Searches before contract

Searches before contract

In the 40 years since the writer qualified as a solicitor, conveyancing has changed dramatically and no more so than in making searches. This is now often a much more demanding task than that of investigation of title. So just what searches should we be making? And what should we be telling clients about the results of the searches we do make?

Perhaps we could answer these questions better if we put ourselves in the position of the buyer client. What information would you consider important when buying a new house to live in? Would you expect to get this from your conveyancer, or would you find it out for yourself? Searches are available which will tell you, for example, the crime rate in the area but is this something that the conveyancer should be getting involved with? Equally, do we need a search to tell the client that there are electricity pylons at the bottom of the garden?

One factor that does seem to concern buyer clients is the prospect of development in the area – there were two reported cases in 2015 on problems arising from this. Are we managing clients’ expectations in this area? Do ensure that you explain to them that the local search will not reveal most proposals for development in the area. If they are concerned about the prospect of development, they should be told to either make their own enquiries or to instruct you to commission a Plan Search. This will provide information about planning applications in the vicinity. Without express instructions, there is no obligation to undertake a Plan Search – Orientfield Holdings Ltd v Bird & Bird [2015] EWHC 1963 (Ch) confirmed this. But if you do undertake a search, then do make sure you pass the results onto the client. Bird & Bird were found at fault for precisely that failure.

In Thorp v Abbotts [2015] EWHC 2142 (Ch) buyers sued the sellers of a house. Shortly after completion, the buyers discovered that a large scale planning application for over 700 houses had been submitted in respect of a site some 300 yards from the property. Had they known of this prior to purchase, they would not have proceeded. They claimed that the sellers had failed to answer the questions on the Sellers’ Property Information Form truthfully. This, they claimed amounted to fraudulent misrepresentation i.e. that the sellers actually knew that the answers they gave were untrue.

The SPIF in use was the 2007 version. The relevant questions were as follows:

“3. Notices

3.1 Has the seller either sent or received any communication or notices which in any way affect the property (for example from or to neighbours, the council or a government department)?

If yes, please supply a copy.

3.2 Has the seller had any negotiations or discussions with any neighbour or any local or other authority affecting the property in any way?

If yes, please give details.”

Both questions were answered “No”.

Prior to the sale, the local authority had been undertaking a consultation process to identify sites suitable for residential development, although no final decision had been made and no planning application had then been submitted. It was accepted that the sellers had become aware of these issues, had received communications and attended meetings in relation to such matters, and had had discussions about such proposals with persons living in the locality. By their claim the Thorps contended that because of the above matters the Abbotts should have answered “Yes” instead of “No” to the questions on the SPIF.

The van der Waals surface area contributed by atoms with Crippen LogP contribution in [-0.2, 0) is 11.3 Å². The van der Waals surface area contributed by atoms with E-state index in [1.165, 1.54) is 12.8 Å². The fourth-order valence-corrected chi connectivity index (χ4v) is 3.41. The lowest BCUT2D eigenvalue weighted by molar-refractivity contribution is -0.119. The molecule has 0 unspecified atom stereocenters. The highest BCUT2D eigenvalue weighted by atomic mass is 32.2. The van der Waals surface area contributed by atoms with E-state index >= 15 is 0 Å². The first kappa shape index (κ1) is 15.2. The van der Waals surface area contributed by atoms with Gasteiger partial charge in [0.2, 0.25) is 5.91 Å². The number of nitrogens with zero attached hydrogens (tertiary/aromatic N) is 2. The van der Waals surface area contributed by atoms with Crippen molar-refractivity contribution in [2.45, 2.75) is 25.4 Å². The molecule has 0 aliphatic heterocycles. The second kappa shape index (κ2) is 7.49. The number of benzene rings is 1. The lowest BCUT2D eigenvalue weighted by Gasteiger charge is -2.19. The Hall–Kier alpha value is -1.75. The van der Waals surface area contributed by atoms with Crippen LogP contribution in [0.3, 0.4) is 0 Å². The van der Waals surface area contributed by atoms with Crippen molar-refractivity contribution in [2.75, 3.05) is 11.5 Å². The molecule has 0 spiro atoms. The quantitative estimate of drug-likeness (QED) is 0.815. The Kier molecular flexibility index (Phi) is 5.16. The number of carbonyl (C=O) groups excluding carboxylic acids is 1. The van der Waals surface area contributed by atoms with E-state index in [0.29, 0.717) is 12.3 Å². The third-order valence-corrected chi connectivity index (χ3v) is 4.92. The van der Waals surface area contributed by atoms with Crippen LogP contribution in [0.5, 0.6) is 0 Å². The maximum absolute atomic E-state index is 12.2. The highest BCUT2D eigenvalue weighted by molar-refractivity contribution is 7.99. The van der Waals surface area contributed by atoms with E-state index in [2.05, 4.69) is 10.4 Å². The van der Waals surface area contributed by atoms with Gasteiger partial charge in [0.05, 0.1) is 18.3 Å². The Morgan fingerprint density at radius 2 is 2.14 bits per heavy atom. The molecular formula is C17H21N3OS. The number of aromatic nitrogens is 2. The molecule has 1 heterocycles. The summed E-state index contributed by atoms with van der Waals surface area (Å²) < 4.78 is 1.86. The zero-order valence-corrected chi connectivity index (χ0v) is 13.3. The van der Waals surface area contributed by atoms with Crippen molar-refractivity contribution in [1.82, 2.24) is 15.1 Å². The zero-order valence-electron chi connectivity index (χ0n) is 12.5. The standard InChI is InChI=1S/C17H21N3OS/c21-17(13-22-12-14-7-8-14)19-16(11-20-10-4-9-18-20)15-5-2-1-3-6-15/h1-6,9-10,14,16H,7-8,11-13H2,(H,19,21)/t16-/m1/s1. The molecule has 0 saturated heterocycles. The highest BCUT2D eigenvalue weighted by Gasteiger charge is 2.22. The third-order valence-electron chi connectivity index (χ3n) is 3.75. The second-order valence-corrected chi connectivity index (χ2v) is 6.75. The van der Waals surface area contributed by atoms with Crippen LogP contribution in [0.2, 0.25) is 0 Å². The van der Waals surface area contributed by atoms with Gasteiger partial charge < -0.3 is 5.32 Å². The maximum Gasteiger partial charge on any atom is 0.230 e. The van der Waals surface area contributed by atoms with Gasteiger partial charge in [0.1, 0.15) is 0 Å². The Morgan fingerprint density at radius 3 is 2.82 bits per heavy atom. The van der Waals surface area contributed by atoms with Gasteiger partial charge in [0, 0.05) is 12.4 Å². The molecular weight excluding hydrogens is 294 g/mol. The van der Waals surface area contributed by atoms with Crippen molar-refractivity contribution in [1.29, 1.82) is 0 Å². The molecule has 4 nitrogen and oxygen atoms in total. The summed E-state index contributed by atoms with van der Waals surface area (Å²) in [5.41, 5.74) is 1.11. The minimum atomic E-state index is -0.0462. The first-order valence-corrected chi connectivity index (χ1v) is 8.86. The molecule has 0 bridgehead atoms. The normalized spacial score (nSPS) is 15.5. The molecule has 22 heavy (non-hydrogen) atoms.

HHJ Cooke held there was no duty on the Abbotts to answer “Yes” to either of these questions, and dismissed the Thorps’ claim.

HHJ Cooke held that “communications” did not include “local gossip”, but were more properly to be regarded as communications entered into with persons ‘in a position to themselves carry out some act which might affect the property’, and further stated that development in the vicinity was not a matter “affecting” the property in the sense meant by question 3.

But the current PIF has been amended and now specifically requests information about any ‘proposals to redevelop.’ It reads:

“3 Notices and proposals

3.1 Have any notices or correspondence been received or sent (e.g. from or to a neighbour, council or government department), or any negotiations or discussions taken place, which affect the property or a property nearby? If Yes, please give details:

3.2 Is the seller aware of any proposals to develop property or land nearby, or of any proposals to make alterations to buildings nearby? If Yes, please give details:”

In 3.1, ‘correspondence’ has replaced the word ‘communications’, but presumably the judge’s interpretation will still remain. But question 3.2 now makes no reference to whether or not the development might ‘affect the property’. And also note the express reference to property ‘nearby’.

It does beg the question, of course, as to how ‘near’ nearby is? Would the 300 yards in the Thorp case be ‘nearby’? And what is a ‘proposal’? Obviously it will include an actual planning application, but what, if anything other than that?

And if you are not sure – and the writer certainly isn’t – what advice will you give to a seller client in a similar situation who asks how he/she should complete the PIF? Disclosing such matters might well lose the sale. But not disclosing it might result in the seller being subject to a misrepresentation claim.

There is no obligation on the seller to answer these questions (or any questions), so that might be a solution – but if the question is not answered, the buyers may draw their own conclusions and again withdraw. And certainly buyers must be advised to commission a Plan Search in such a situation.

Conveyancing doesn’t get any easier, does it?

Paul Butt

Paul Butt is a retired consultant at Rowlinsons Solicitors.

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